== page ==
Republicans and Democrats on an independent commission tasked with drawing new political maps instead drew criticism Wednesday when they failed to agree on what they should look like and released competing versions.
The state’s loss of a congressional seat based on the most recent census date — from 27 to 26 — means a district will disappear. Under both Republican and Democratic maps, the vanishing district comes at the expense of upstate, which currently has 12 seats but will now have 11 under redrawn maps, if adopted.
The public will have the opportunity to weigh in on hearings in the coming months.
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But the release of competing maps by the Independent Redistricting Commission means that the bulk of the work on redrawing the state’s congressional map may fall later this year entirely to the Legislature, which is controlled by Democrats.
“This lets us know of the divisions among commission members and the inability to agree on one map, which makes their task more difficult and challenging as we approach the end of the year when either an agreed-to map or the maps with the most votes are sent to the Legislature,” said Jeffrey M. Wice, a New York Law School professor and an expert in census law and redistricting.
Seven out of 10 commissioners must agree on a map. The commission didn’t vote on the separate proposals Wednesday.
“If they divided 5-5, then conceivably two similar maps would be sent to the Legislature by the end of year,” Wice said.
In general, the final version of any political map doesn't mirror the original proposal. But Democratic State Party Chair Jay Jacobs said that Wednesday’s development suggests the Legislature will likely have to “start over” when redrawing the new maps.
And he said New York must act soon as 2022 candidates face deadlines to gather signatures.
New York is one of at least five states — along with Colorado, Michigan, Utah and Virginia — that have added nonpartisan redistricting commissions in the past decade in hopes of redrawing maps free of political influence and contorted gerrymanders.
But the competing maps released Wednesday drew immediate criticism from some quarters.
“It’s clear that these are partisan maps, and that they should drop the word independent from the name Independent Redistricting Commission,” said Blair Horner, the executive director of the New York Public Interest Research Group.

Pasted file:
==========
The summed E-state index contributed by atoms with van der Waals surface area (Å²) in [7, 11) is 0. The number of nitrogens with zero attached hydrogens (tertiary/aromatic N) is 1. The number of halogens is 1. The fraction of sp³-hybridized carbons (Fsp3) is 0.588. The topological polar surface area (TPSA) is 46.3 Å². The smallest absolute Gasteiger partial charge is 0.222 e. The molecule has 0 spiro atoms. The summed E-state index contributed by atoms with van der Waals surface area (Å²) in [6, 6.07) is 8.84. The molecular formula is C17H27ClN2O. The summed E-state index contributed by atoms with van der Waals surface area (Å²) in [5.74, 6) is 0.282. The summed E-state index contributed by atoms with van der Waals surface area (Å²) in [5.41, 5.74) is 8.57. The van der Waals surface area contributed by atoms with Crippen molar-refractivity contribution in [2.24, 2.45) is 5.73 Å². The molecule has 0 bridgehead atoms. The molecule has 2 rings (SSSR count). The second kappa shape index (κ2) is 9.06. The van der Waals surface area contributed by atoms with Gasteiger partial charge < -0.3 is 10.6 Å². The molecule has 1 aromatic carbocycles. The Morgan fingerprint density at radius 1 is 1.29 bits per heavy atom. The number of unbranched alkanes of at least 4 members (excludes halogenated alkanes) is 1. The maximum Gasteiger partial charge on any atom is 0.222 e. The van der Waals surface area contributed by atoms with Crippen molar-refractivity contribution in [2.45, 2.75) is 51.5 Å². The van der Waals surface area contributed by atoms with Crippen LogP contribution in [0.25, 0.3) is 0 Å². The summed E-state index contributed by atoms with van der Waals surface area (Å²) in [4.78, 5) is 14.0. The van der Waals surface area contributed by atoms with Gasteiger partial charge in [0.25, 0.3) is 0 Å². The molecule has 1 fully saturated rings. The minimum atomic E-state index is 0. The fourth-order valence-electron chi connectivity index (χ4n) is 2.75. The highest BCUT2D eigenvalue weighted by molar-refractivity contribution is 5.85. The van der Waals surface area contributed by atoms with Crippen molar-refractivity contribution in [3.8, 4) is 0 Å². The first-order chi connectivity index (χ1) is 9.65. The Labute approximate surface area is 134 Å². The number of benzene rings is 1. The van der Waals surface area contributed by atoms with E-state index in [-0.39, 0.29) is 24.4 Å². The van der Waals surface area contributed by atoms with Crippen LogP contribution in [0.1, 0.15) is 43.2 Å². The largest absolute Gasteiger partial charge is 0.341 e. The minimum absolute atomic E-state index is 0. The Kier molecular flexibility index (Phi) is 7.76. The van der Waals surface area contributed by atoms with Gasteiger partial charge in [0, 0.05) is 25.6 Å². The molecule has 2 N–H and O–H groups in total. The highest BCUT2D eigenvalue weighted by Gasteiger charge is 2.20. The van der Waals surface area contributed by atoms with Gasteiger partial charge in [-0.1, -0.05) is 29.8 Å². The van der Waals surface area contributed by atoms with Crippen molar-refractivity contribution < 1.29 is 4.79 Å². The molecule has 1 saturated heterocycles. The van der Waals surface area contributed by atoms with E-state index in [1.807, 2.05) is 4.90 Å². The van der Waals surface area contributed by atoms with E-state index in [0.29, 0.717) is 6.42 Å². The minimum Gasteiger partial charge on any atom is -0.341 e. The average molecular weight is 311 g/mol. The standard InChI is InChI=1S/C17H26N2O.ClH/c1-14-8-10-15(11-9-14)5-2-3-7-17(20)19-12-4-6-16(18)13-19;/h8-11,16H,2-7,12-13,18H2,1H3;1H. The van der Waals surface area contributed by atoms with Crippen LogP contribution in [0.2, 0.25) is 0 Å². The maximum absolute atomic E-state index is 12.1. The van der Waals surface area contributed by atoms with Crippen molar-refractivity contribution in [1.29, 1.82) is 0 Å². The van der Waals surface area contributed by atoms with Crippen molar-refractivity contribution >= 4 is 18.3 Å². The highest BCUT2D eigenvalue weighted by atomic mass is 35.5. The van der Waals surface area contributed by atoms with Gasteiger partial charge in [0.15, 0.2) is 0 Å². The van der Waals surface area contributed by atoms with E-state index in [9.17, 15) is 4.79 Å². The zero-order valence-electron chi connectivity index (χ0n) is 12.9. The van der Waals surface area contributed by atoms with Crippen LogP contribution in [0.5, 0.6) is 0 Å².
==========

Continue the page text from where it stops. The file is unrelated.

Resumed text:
The commission’s initial draft underscores the challenges that lie ahead, one observer noted.
“It’s unfortunate, because it doesn’t bode well for the commission acting independently to come up with district proposals that reflect communities and local stakeholders — rather than political interests,” said Steven Romalewski, the director of CUNY Mapping Service at the Center for Urban Research.
GOP Party Chair Nick Langworthy called the Democratic maps “wildly gerrymandered” and said it’s an “embarrassing” indicator that the public can’t expect an independent redistricting process.
Republicans blasted the Legislature this year for placing on this November’s ballot a measure that would make it easier to override the commission's nonpartisan maps, requiring only a simple majority vote.
“The fact we can’t have any sort of discussions or compromise that lead to a final work product shows that Democrats in the state are trying to create a political sham and lead this to an ineffective commission that they can co-opt through the Legislature,” Langworthy said.
Jacobs said he also feels disappointed by the commission's failure to agree on a single map.
But he said the courts offer protections over unfair maps. New York lawmakers couldn't agree on a congressional redistricting plan following the 2010 census, when New York lost two congressional seats and Republicans controlled the state Senate. A federal magistrate judge ended up tasked with drawing up the map.
And Jacobs said he hopes Congress will pass legislation to prevent gerrymandering across the board.
Jacobs said Democrats — who have the voter registration edge, wield a powerful supermajority in both chambers of the Legislature and control 19 of the state's 27 seats in Congress — should undo previous Republican efforts to draw “very unfavorable lines for Democrats” in New York.
“So if we undo half of that, they’re going to see a change not to their benefit as a result,” Jacobs said.
Langworthy scoffed at the idea that New York's current maps are unfair to Democrats, who have won in swing districts.
“The situation here is they would like to make permanent supermajorities,” he said. “They don’t want seats in question, they want seats that are guaranteed for them."